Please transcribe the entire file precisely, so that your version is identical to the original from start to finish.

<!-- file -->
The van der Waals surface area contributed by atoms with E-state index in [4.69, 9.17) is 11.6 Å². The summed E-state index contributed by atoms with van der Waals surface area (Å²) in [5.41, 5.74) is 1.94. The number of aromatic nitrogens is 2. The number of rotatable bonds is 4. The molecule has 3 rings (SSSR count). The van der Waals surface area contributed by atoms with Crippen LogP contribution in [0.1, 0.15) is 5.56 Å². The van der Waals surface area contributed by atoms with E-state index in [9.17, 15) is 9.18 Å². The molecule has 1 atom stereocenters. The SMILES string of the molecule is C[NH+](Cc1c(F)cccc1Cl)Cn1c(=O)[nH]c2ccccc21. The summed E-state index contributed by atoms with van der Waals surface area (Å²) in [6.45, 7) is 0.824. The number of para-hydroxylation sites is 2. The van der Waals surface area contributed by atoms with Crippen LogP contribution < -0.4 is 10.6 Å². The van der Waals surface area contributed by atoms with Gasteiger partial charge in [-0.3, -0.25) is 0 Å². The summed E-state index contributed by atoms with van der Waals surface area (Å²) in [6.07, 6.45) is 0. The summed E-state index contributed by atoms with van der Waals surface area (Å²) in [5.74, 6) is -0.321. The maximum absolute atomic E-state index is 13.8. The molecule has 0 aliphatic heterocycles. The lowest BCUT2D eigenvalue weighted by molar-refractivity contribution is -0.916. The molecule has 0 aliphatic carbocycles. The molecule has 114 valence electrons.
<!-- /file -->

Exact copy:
The van der Waals surface area contributed by atoms with E-state index in [4.69, 9.17) is 11.6 Å². The summed E-state index contributed by atoms with van der Waals surface area (Å²) in [5.41, 5.74) is 1.94. The number of aromatic nitrogens is 2. The number of rotatable bonds is 4. The molecule has 3 rings (SSSR count). The van der Waals surface area contributed by atoms with Crippen LogP contribution in [0.1, 0.15) is 5.56 Å². The van der Waals surface area contributed by atoms with E-state index in [9.17, 15) is 9.18 Å². The molecule has 1 atom stereocenters. The SMILES string of the molecule is C[NH+](Cc1c(F)cccc1Cl)Cn1c(=O)[nH]c2ccccc21. The summed E-state index contributed by atoms with van der Waals surface area (Å²) in [6.45, 7) is 0.824. The number of para-hydroxylation sites is 2. The van der Waals surface area contributed by atoms with Crippen LogP contribution < -0.4 is 10.6 Å². The van der Waals surface area contributed by atoms with Gasteiger partial charge in [-0.3, -0.25) is 0 Å². The summed E-state index contributed by atoms with van der Waals surface area (Å²) in [6.07, 6.45) is 0. The summed E-state index contributed by atoms with van der Waals surface area (Å²) in [5.74, 6) is -0.321. The maximum absolute atomic E-state index is 13.8. The molecule has 0 aliphatic heterocycles. The lowest BCUT2D eigenvalue weighted by molar-refractivity contribution is -0.916. The molecule has 0 aliphatic carbocycles. The molecule has 114 valence electrons.